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By Alyssa Navarro, Tech Times (August 23, 2016) — Federal health regulators in the United States approved on Monday the use of two new computer softwares as cognitive screening tests for traumatic head injury patients.

Known as ImPACT or the Immediate Post-Concussion Assessment and Cognitive Testing (ImPACT), the new testing device, as well as a similar test designed for children, can be used by doctors to evaluate signs and symptoms of head injuries that could indicate concussion.

ImPACT is designed for patients aged 12 to 59 years old, while ImPACT Pediatric is intended for children aged 5 to 11 years old, officials said. Licensed health care professionals are the only ones allowed to perform the analysis and interpret the results.

The software can be accessed easily because it runs on both desktop computers and laptops, according to the U.S. Food and Drug Administration (FDA). Both tests the first ever devices permitted by the FDA to assess cognitive function after experiencing a possible concussion. They are designed to be part of medical evaluations in hospitals.

Although ImPACT and ImPACT Pediatric will definitely be useful for doctors, both tests are not meant to diagnose concussions or determine treatments that are appropriate for such cases, the FDA said.

Instead, both devices are only designed to test cognitive skills such as reaction time, memory and word recognition. All of these can be impacted by head injuries. Afterwards, the results are compared to a patient’s pre-injury baseline scores or an age-matched control database, the FDA said.

Dr. Carlos Peña, director of the neurological and physical medicine division at the Center for Devices and Radiological Health, acknowledges that the two testing devices can provide useful information that can aid doctors in the evaluation of people who are experiencing potential signs of concussion.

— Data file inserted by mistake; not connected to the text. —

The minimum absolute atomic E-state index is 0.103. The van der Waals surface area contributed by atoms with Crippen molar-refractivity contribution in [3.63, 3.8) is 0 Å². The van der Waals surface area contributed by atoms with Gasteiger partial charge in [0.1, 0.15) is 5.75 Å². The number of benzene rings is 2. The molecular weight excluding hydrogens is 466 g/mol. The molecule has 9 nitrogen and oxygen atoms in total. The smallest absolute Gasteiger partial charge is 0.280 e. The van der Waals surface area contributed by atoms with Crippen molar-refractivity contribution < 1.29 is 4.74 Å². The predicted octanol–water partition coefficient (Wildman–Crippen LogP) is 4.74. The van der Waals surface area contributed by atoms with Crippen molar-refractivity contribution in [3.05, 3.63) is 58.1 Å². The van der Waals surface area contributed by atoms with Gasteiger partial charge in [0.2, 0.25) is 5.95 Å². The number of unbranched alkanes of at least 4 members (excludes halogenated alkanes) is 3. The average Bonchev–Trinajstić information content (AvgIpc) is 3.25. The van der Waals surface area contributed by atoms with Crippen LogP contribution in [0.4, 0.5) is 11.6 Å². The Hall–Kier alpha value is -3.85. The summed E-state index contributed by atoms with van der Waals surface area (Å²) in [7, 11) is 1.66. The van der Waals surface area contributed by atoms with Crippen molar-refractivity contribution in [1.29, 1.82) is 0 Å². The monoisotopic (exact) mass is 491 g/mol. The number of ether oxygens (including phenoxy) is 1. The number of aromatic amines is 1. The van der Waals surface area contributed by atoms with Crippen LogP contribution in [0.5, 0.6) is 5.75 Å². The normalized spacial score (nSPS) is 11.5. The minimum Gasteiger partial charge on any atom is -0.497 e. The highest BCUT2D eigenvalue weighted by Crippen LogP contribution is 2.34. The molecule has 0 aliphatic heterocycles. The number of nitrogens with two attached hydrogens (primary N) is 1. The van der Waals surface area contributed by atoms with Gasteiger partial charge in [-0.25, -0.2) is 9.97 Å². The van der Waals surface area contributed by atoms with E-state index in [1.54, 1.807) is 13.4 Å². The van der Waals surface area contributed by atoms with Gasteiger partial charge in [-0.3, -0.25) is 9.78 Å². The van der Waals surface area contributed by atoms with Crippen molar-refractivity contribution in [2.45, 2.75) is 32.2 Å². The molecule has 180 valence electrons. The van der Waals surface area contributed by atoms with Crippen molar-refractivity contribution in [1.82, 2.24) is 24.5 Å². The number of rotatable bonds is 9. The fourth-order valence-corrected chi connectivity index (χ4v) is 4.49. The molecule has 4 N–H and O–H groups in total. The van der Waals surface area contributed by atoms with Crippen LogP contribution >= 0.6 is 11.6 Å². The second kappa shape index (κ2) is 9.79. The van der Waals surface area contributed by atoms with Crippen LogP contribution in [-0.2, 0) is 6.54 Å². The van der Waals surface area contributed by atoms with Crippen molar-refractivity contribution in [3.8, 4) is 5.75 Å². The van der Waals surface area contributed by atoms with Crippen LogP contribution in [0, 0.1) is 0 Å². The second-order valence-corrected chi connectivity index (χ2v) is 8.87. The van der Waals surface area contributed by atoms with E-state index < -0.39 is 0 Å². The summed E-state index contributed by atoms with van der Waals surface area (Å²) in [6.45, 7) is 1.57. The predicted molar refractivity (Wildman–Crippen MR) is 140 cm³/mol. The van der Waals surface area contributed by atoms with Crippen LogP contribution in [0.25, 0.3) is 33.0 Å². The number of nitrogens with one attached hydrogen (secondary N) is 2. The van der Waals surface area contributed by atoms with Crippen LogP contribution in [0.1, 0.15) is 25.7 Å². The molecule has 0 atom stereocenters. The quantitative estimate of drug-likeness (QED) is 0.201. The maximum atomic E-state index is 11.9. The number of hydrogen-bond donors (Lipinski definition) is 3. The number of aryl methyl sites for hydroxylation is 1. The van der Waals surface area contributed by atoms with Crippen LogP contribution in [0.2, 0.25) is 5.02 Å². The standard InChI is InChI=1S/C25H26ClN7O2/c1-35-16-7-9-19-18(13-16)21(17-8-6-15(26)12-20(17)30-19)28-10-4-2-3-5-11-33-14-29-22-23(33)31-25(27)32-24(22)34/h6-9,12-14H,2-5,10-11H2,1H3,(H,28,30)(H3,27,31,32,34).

However, Peña says that clinicians should not completely depend on the tests alone to rule out concussion or to decide whether a player with a head injury should return to a game.

Statistics from the Centers for Disease Control and Prevention (CDC) reveal that traumatic brain injuries are responsible for more than 2 million visits to the emergency room in the country annually. Traumatic brain injuries also account for more than 50,000 deaths in America every year.

Cases of head injury among kids have been increasing. In May, a CDC report showed that from January 2001 to December 2013, approximately 214,883 children aged 14 years old and below were brought to emergency departments due to head injuries.

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UCSF Researchers Advocate Prioritizing Teens for Education and Prevention

by Scott Maier (August 17, 2016) — The number of Americans diagnosed with concussions is growing, most significantly in adolescents, according to researchers at UC San Francisco. They recommend that adolescents be prioritized for ongoing work in concussion education, diagnosis, treatment and prevention.

The findings appear online August 16, 2016, in the Orthopaedic Journal of Sports Medicine.

“Our study evaluated a large cross-section of the U.S. population,” said lead author Alan Zhang, MD, UCSF Health orthopaedic surgeon. “We were surprised to see that the increase in concussion cases over the past few years mainly were from adolescent patients aged 10 to 19.”

Concussions are a form of mild traumatic brain injury resulting in transient functional and biochemical changes in the brain. They can lead to time lost from sports, work and school, as well as significant medical costs.

Though symptoms resolve in most concussion patients within weeks, some patients’ symptoms last for months, including depression, headache, dizziness and fogginess. Neuroimaging and neuropathological studies also suggest there may be chronic structural abnormalities in the brain following multiple concussions.